Maria Fantinato was born in Rio de Janeiro, Brazil. She received her BA and MA in Communication and Culture from the Federal University of Rio de Janeiro and is currently a PhD student in ethnomusicology at Columbia University. Her dissertation investigates the relationship between loudness, divergent simultaneity, and sonic coexistence in boat routes and festivals in the North of Brazil. She is interested in queer and feminist politics of collaboration, and in how the sensorial articulates contemporary notions of the commons in Brazil.
Guest performer
Autumn Knight is an interdisciplinary artist working with performance, installation and text. Her performance work has been in exhibitions at various institutions in the United States, including DiverseWorks (TX), The New Museum (NY), The Contemporary Art Museum Houston (TX), and a solo exhibition at Krannert Art Museum (IL). Knight has been artist in residence with In-Situ (Brierfield, UK), Galveston Artist Residency (Texas, USA), YICA (Yamaguchi, Japan), Artpace (Texas, USA) and The Studio Museum in Harlem (New York City, USA). She attended the Skowhegan School of Painting and Sculpture and holds an MA in
Drama Therapy from New York University. http://autumnjoiknight.com

Event coordinator: Léonard Cortana, Cinema Studies Department / NYU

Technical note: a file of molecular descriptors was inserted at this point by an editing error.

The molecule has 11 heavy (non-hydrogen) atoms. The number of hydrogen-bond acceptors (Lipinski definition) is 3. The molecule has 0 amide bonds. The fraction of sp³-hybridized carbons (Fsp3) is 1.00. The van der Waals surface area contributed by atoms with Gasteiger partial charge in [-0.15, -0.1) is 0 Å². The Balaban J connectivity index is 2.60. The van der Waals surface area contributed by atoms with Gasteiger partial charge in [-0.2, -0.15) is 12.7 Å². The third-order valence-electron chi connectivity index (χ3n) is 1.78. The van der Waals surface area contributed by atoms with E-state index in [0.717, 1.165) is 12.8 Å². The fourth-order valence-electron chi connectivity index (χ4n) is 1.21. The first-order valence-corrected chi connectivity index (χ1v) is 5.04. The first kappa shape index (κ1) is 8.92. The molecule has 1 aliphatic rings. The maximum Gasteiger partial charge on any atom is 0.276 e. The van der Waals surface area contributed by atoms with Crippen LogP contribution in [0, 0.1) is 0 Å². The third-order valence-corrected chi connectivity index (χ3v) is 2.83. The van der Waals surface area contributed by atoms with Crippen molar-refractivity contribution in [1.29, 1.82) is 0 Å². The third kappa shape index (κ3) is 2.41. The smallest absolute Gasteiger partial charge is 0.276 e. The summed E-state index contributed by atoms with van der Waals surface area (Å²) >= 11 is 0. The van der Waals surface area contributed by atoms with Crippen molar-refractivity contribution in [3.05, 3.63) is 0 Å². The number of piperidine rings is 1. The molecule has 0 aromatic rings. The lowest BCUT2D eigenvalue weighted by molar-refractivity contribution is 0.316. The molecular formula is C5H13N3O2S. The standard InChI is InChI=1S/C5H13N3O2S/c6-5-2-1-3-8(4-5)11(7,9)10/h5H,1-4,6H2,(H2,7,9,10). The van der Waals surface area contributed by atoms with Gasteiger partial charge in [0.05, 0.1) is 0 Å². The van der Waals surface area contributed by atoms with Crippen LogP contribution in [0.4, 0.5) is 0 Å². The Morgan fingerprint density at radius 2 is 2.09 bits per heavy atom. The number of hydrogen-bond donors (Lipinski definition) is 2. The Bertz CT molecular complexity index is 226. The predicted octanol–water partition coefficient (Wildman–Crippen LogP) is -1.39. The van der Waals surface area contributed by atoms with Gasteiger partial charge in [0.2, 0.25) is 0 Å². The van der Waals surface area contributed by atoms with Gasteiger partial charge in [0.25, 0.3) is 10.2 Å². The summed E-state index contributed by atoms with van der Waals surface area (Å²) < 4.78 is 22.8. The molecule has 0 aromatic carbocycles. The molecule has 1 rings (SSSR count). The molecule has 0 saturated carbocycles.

This event is co sponsored by NYU CLACS, NYU Institute of African American Affairs, NYU Leadership Initiative and NYU Cinema Studies

Talea Ensemble and Michelle Agnes Magalhães: Herbarium

Americas Society
680 Park Avenue
New York, NY

March 5, 2018
7:00 p.m.

n their Americas Society debut, NYC-based new music group Talea Ensemble — dubbed “a vital part of the New York contemporary-classical scene” by The New York Times — presents the world premiere of a new chamber music cycle by Brazilian composer Michelle Agnes Magalhães, who is currently a Radcliffe Fellow at Harvard University. Herbarium explores sonic complexity and visual structures through the lens of Emily Dickinson’s poetry.
Program: Herbarium
Before you thought of springpiano and percussion
Pink small and punctualpiano
I know a place where summer strivespiano, percussion, double bass and electronics
It sounded as if the streets were runningpiano and electronics
Besides the autumn poets singdouble bass
Of all the sounds despatched abroadpercussion
The Souls that Snowpiano, percussion, double bass and electronics]